You are on page 1of 2

Mikaela Bugarin

Art 133
3/16/17
Unit Paper 4
Play creates enjoyment in art with humor and/or the ability to perform. In humor, artwork

make us feel, “amused, delighted, happy, and joyful” (Klein,2014). Nick Cave’s sounds suits

were worn to perform dancing and movement to promote play as well as humor. As people

watched his dancers perform with the sound suits, they were shocked to see the horses (made up

of two dancers) break apart and all performers dancing as themselves. Humor can also evoke a

surprise element to pieces which may make the art effective to the viewer. In a video presented in

class, we see a teacher who creates a lesson plan inspired by Cave’s art in which the student

makes works of art that create sound through sculptures, music makers, clothing, and more.

Under the criteria of Douglas and Jaquith’s four practices, the teacher implements somewhat of

moderately controlled lesson plan where students mostly have the control so that she would not

infringe on their works and utilize as much as their imagination as possible.
Referring to Douglas and Jaquith’s article on the four practices, I would utilize a lesson

plan that close resembles the lesson of the teacher who portrayed Cave’s work with some

modifications. I portrayed the teacher’s lesson plan as mostly student control with just a prompt.

I would want to play more of a role if I used the lesson plan. Students should practice creating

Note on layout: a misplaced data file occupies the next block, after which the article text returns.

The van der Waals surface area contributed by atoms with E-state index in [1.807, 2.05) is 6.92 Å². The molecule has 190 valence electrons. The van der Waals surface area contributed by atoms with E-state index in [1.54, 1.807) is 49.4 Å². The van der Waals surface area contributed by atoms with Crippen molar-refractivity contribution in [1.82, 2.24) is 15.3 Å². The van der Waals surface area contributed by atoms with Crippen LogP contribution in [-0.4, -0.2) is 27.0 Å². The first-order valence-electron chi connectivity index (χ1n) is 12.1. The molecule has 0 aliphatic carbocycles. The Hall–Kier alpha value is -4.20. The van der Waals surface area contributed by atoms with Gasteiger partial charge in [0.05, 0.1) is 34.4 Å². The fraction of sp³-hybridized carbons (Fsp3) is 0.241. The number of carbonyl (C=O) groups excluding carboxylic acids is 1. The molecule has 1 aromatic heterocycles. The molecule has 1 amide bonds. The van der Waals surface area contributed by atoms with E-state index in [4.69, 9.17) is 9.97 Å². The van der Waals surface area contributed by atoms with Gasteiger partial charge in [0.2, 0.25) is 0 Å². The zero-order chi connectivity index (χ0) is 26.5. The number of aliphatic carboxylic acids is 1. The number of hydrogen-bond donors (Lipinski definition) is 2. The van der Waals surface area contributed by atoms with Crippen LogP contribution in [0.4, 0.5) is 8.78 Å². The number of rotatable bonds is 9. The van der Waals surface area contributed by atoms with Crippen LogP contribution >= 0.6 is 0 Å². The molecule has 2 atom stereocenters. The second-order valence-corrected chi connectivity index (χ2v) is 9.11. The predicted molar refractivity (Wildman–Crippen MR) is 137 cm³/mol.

something different than just sound suits and grade students for their efforts towards innovation.

In the video, I appreciated the boy who made an instrument that doubles up as a sculpture. In

support to this for students who may have trouble creating their own interpretation, I would make

my own pieces for examples. The purpose of the altercation of the lesson plan was so students

could tap into their imaginations and use critical skills to come up with innovative pieces to

make an impact for lesson plans devoted to play.
References
Douglas, K. M., & Jaquith, D. B. (2009). Engaging learners though artmaking: Choice-based
art education in the classroom. New York, NY: Teachers College Press.
Klein, S. (2014). Humor and contemporary product design. In D. Chairo & R. Baccolini (Eds.),
Gender and humor: International and interdisciplinary perspectives (pp. 201-211). New
York, NY: Routledge.